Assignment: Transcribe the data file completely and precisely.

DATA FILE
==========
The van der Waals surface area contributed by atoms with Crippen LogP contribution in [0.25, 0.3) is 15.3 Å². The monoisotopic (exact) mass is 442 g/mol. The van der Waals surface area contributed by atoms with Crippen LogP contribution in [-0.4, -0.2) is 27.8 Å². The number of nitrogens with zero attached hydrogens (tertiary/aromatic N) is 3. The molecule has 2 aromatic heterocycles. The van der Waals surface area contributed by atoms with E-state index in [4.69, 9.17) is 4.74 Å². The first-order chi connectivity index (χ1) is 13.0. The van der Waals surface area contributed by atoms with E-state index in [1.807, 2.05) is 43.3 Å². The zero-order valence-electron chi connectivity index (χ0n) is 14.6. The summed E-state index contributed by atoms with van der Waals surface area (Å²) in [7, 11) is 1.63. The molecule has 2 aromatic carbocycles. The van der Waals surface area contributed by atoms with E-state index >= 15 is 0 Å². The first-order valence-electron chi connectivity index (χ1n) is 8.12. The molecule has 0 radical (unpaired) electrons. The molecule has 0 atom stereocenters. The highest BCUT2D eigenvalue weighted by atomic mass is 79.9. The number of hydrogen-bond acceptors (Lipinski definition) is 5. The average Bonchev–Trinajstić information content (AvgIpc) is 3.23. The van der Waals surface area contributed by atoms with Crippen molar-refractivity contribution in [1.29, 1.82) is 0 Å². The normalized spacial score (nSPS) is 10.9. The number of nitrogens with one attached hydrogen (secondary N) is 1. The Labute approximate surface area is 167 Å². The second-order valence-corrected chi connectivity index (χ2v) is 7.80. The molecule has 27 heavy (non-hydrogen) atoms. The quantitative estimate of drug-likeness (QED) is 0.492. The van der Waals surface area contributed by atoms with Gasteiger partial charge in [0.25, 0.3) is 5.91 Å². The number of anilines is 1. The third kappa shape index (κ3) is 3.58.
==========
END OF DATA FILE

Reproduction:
The van der Waals surface area contributed by atoms with Crippen LogP contribution in [0.25, 0.3) is 15.3 Å². The monoisotopic (exact) mass is 442 g/mol. The van der Waals surface area contributed by atoms with Crippen LogP contribution in [-0.4, -0.2) is 27.8 Å². The number of nitrogens with zero attached hydrogens (tertiary/aromatic N) is 3. The molecule has 2 aromatic heterocycles. The van der Waals surface area contributed by atoms with E-state index in [4.69, 9.17) is 4.74 Å². The first-order chi connectivity index (χ1) is 13.0. The van der Waals surface area contributed by atoms with E-state index in [1.807, 2.05) is 43.3 Å². The zero-order valence-electron chi connectivity index (χ0n) is 14.6. The summed E-state index contributed by atoms with van der Waals surface area (Å²) in [7, 11) is 1.63. The molecule has 2 aromatic carbocycles. The van der Waals surface area contributed by atoms with E-state index >= 15 is 0 Å². The first-order valence-electron chi connectivity index (χ1n) is 8.12. The molecule has 0 radical (unpaired) electrons. The molecule has 0 atom stereocenters. The highest BCUT2D eigenvalue weighted by atomic mass is 79.9. The number of hydrogen-bond acceptors (Lipinski definition) is 5. The average Bonchev–Trinajstić information content (AvgIpc) is 3.23. The van der Waals surface area contributed by atoms with Crippen molar-refractivity contribution in [1.29, 1.82) is 0 Å². The normalized spacial score (nSPS) is 10.9. The number of nitrogens with one attached hydrogen (secondary N) is 1. The Labute approximate surface area is 167 Å². The second-order valence-corrected chi connectivity index (χ2v) is 7.80. The molecule has 27 heavy (non-hydrogen) atoms. The quantitative estimate of drug-likeness (QED) is 0.492. The van der Waals surface area contributed by atoms with Gasteiger partial charge in [0.25, 0.3) is 5.91 Å². The number of anilines is 1. The third kappa shape index (κ3) is 3.58.